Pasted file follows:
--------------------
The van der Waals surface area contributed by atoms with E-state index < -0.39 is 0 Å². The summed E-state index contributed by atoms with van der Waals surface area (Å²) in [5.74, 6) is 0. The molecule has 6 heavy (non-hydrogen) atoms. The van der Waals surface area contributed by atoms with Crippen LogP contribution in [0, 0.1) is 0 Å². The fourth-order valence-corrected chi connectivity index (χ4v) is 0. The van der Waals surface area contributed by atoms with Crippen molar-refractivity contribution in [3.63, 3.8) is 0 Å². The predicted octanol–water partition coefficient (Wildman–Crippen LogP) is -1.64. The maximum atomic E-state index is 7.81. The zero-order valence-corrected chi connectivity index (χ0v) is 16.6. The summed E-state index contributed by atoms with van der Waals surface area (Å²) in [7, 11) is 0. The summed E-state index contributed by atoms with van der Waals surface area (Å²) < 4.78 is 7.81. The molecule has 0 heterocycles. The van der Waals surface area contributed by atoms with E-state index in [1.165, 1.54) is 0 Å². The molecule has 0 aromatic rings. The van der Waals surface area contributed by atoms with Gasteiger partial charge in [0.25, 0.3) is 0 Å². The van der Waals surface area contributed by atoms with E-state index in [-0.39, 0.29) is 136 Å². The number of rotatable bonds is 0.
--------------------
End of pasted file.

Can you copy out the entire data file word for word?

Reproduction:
The van der Waals surface area contributed by atoms with E-state index < -0.39 is 0 Å². The summed E-state index contributed by atoms with van der Waals surface area (Å²) in [5.74, 6) is 0. The molecule has 6 heavy (non-hydrogen) atoms. The van der Waals surface area contributed by atoms with Crippen LogP contribution in [0, 0.1) is 0 Å². The fourth-order valence-corrected chi connectivity index (χ4v) is 0. The van der Waals surface area contributed by atoms with Crippen molar-refractivity contribution in [3.63, 3.8) is 0 Å². The predicted octanol–water partition coefficient (Wildman–Crippen LogP) is -1.64. The maximum atomic E-state index is 7.81. The zero-order valence-corrected chi connectivity index (χ0v) is 16.6. The summed E-state index contributed by atoms with van der Waals surface area (Å²) in [7, 11) is 0. The summed E-state index contributed by atoms with van der Waals surface area (Å²) < 4.78 is 7.81. The molecule has 0 heterocycles. The van der Waals surface area contributed by atoms with E-state index in [1.165, 1.54) is 0 Å². The molecule has 0 aromatic rings. The van der Waals surface area contributed by atoms with Gasteiger partial charge in [0.25, 0.3) is 0 Å². The van der Waals surface area contributed by atoms with E-state index in [-0.39, 0.29) is 136 Å². The number of rotatable bonds is 0.